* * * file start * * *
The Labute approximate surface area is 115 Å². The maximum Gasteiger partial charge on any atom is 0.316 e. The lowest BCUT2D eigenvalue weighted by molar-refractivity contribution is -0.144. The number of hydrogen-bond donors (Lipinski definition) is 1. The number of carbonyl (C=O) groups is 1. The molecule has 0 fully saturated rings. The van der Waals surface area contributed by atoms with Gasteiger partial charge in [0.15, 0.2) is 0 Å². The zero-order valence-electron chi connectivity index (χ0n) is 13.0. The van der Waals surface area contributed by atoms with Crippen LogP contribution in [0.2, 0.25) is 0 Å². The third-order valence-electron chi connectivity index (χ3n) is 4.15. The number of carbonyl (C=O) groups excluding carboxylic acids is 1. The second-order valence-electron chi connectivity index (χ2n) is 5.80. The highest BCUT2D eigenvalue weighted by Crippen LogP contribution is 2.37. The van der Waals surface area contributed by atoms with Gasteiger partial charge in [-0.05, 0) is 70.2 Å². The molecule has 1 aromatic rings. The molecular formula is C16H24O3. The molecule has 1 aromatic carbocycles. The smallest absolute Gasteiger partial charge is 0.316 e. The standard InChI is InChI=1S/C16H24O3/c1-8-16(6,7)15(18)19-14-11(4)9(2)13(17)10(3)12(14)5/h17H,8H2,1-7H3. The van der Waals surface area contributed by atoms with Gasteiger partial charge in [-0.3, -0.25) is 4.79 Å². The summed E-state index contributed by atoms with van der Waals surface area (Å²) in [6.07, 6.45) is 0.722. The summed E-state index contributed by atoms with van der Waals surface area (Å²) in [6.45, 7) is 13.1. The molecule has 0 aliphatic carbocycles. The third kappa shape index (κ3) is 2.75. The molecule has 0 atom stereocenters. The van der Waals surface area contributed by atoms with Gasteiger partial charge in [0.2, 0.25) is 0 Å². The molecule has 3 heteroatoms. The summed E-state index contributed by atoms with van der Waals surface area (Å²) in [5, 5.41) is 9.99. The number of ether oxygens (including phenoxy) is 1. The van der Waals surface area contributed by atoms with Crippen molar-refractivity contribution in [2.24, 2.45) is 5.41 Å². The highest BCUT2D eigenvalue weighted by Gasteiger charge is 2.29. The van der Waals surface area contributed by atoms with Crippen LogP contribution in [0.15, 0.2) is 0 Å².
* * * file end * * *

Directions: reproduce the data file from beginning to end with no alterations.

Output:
The Labute approximate surface area is 115 Å². The maximum Gasteiger partial charge on any atom is 0.316 e. The lowest BCUT2D eigenvalue weighted by molar-refractivity contribution is -0.144. The number of hydrogen-bond donors (Lipinski definition) is 1. The number of carbonyl (C=O) groups is 1. The molecule has 0 fully saturated rings. The van der Waals surface area contributed by atoms with Gasteiger partial charge in [0.15, 0.2) is 0 Å². The zero-order valence-electron chi connectivity index (χ0n) is 13.0. The van der Waals surface area contributed by atoms with Crippen LogP contribution in [0.2, 0.25) is 0 Å². The third-order valence-electron chi connectivity index (χ3n) is 4.15. The number of carbonyl (C=O) groups excluding carboxylic acids is 1. The second-order valence-electron chi connectivity index (χ2n) is 5.80. The highest BCUT2D eigenvalue weighted by Crippen LogP contribution is 2.37. The van der Waals surface area contributed by atoms with Gasteiger partial charge in [-0.05, 0) is 70.2 Å². The molecule has 1 aromatic rings. The molecular formula is C16H24O3. The molecule has 1 aromatic carbocycles. The smallest absolute Gasteiger partial charge is 0.316 e. The standard InChI is InChI=1S/C16H24O3/c1-8-16(6,7)15(18)19-14-11(4)9(2)13(17)10(3)12(14)5/h17H,8H2,1-7H3. The van der Waals surface area contributed by atoms with Gasteiger partial charge in [-0.3, -0.25) is 4.79 Å². The summed E-state index contributed by atoms with van der Waals surface area (Å²) in [6.07, 6.45) is 0.722. The summed E-state index contributed by atoms with van der Waals surface area (Å²) in [6.45, 7) is 13.1. The molecule has 0 aliphatic carbocycles. The third kappa shape index (κ3) is 2.75. The molecule has 0 atom stereocenters. The van der Waals surface area contributed by atoms with Gasteiger partial charge in [0.2, 0.25) is 0 Å². The molecule has 3 heteroatoms. The summed E-state index contributed by atoms with van der Waals surface area (Å²) in [5, 5.41) is 9.99. The number of ether oxygens (including phenoxy) is 1. The van der Waals surface area contributed by atoms with Crippen molar-refractivity contribution in [2.24, 2.45) is 5.41 Å². The highest BCUT2D eigenvalue weighted by Gasteiger charge is 2.29. The van der Waals surface area contributed by atoms with Crippen LogP contribution in [0.15, 0.2) is 0 Å².